If I want to say, for example, that a cleanser produces suds, could I say "This shampoo sudses"? I think the answer to this question depends on whether the verb is considered to be "sud" or "suds." ...
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1answer
107 views

Difference between “queue” and “enqueue” [closed]

What is the difference between queue and enqueue given that both are verbs?
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3answers
60 views

Can “backup” be used as a verb in the context of data management? [duplicate]

I have heard backup being used as a verb in the sense of I have to backup my hard disk by non-native English speakers (the English noun backup is also used in other languages, for example in ...
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6answers
370 views

Connotation of “appease” [closed]

Is "Bob did what he could in his capability to appease them" a positive or negative comment about Bob?
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9answers
186 views

Word/phrase for importance being reduced

For example when you stop doing one thing before it's finished, and start something else because you, or someone else, considers it more important than the thing you were doing. The thing you was ...
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3answers
84 views

“It takes” + infinitive vs. present participle

Is it grammatically correct to say "It took me five hours travelling to the US"? Most people would say "It took me five hours to travel to the US." I wonder if the infinitive is always the only ...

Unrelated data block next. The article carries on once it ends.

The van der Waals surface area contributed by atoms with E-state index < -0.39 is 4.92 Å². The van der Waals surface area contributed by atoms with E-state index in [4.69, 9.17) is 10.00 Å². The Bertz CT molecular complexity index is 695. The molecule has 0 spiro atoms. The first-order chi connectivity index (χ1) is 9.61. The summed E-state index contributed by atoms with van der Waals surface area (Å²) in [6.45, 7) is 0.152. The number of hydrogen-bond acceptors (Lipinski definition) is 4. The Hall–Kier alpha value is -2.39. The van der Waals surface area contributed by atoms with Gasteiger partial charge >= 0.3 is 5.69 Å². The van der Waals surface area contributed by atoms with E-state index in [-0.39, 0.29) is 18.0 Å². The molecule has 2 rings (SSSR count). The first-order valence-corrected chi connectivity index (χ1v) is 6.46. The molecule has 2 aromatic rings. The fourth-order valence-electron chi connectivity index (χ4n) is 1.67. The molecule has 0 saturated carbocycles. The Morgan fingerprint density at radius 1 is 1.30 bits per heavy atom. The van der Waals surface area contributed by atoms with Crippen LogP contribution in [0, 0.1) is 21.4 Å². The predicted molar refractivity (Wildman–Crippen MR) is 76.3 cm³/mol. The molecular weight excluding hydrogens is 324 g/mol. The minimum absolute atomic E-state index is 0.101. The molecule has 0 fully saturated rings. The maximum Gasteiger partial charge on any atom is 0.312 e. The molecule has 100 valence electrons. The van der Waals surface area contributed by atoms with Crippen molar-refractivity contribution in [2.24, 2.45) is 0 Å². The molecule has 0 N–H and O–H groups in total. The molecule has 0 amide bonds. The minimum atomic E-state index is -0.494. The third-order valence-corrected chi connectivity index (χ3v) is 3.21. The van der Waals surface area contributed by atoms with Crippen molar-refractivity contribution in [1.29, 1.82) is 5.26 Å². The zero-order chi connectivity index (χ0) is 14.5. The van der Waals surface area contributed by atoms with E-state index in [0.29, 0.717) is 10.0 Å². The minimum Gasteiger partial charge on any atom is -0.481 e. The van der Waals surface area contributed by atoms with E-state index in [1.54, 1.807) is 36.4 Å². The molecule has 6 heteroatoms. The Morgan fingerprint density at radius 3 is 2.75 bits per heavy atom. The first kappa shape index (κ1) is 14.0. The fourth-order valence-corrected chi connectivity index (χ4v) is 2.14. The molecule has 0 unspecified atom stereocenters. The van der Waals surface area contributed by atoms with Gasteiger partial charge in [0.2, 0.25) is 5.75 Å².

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1answer
111 views

What does “draw something within something” mean? [closed]

From page 228 of Thinking Like a Lawyer by Frederick Schauer: The law is presumed unconstitutional, but the state may rebut that presumption by satisfying a heavy burden of justification. ...
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1answer
77 views

Does one include a comma after the last proposition in a list of multiple preposition-verb pairs

Should I do this: The developers are less experienced in, or passionate about, UX. Or should I remove the last comma: The developers are less experienced in, or passionate about UX. This ...
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1answer
138 views

Grammar: French conditionnel in English?

Could anybody help me here, please? I’d like to know the grammatical form of the verb “can" in the following examples: 18y old Tim is asked by a relative what he’s going to do with his life. ...
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4answers
139 views

Word for “putting an end to one's solitude” or “be with someone”?

In Arabic there is a one-word verb that approximately means "being with someone and not letting them be alone". It could be used in phrases like: "يؤنس وحدتي " "أنت تؤنسني" "يؤنس وحشتي" It is used ...
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1answer
64 views

Verb for “I wish I were” him?